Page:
• Exterior wall and floor sheathing: Standard ½” OSB sheathing is considered an air barrier, the gaps necessary for expansion and contraction however are not.  A liquid applied membrane with elasticity was used to seals these gaps, weatherproof exterior openings, and seal all penetrations and gaps between exterior doors and windows.
  • Polyurethane Closed Cell Foam:  A three inch layer of closed cell foam was installed over the top of the sheetrocked ceilings to create an air barrier.  This also seals any electrical, plumbing, and HVAC penetrations into the attic

 

Superior Insulation Layers:

  • R-35 Wall Assembly:  Blown in fiberglass was used at all exterior walls.  The exterior of the home was then wrapped with a 2” layer of fire resistant rigid Polyisocyanurate insulation.
  • R-62 Ceiling Assembly: Three inches of Polyurethane closed cell foam was covered with 16-18” of blown in fiberglass insulation.
  • R-60 Floor insulation:  The entire 16” floor joist cavity was filled with blown in fiberglass insulation.

Controlled Efficient Ventilation:

  • Zhender Energy Recovery Ventilator: A high performance balanced continuous ventilation system that recovers the existing heat and humidity inside the home and delivers constant filtered fresh air within a tightly built structure.  Zhender was chosen because of their low energy usage and high energy recovery rate.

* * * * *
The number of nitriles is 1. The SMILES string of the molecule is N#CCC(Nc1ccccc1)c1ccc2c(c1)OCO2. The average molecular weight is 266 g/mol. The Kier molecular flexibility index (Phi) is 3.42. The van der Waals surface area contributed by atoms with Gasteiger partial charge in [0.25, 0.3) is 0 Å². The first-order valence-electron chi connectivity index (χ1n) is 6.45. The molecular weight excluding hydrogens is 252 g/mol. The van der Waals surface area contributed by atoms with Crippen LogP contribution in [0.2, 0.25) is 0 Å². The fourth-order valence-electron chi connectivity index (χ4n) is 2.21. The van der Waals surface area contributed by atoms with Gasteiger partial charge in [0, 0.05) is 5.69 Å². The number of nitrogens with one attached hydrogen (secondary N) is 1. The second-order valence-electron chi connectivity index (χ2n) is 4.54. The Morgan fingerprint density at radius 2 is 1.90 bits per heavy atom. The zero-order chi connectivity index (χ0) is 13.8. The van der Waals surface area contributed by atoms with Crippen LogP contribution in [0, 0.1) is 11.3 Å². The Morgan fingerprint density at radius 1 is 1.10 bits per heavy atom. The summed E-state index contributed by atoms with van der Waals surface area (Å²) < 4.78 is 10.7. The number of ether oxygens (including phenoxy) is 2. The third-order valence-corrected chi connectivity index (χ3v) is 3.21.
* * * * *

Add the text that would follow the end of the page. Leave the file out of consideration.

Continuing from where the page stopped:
• In a tight house fresh air is key to indoor air quality and comfort.  The ERV is constantly exhausting air at low flows from both bathrooms, the laundry room, and the kitchen.  That air is indirectly exchanged at the ERV core with a balanced amount of fresh filtered outside air. That fresh pre-conditioned air is then distributed to the bedrooms and living spaces of the home.

High Efficiency Heating and Hot Water:

  • Navien Combi Boiler:  This 95% AFUE unit handles the entire hot water and heating loads for the whole house.
  • JAGA low flow Radiators:  These low flow low heat radiators were the perfect fit for the low heating loads.
  • Myson Towel Warmers:  A radiant heat source for small rooms with the added bonus of dry warm towels.
  • One radiator for each room delivers heat through the in wall mounted radiators and the convection currents flow from the floor up through the heating elements and out the opening at the top.
  • Each bathroom was fitted with a hydronic towel warming radiator that was sized to handle the bathroom heat requirements.

3rd Party Verification:

  • HERS Index Scoring:  The Home Energy Rating System(HERS) is the industry standard by which a homes energy efficiency is measured.  It was developed to give an indication to how efficient a home would be versus a duplicate home built to the 2009 IECC code standards for our climate.
  • The rating of the code built home starts at 100 and any number below 100 represents a percentage point in improved performance.
  • Having a 3rd party contractor rating the insulation install and performing a blower door test is a critical step to ensure the quality and performance of the home.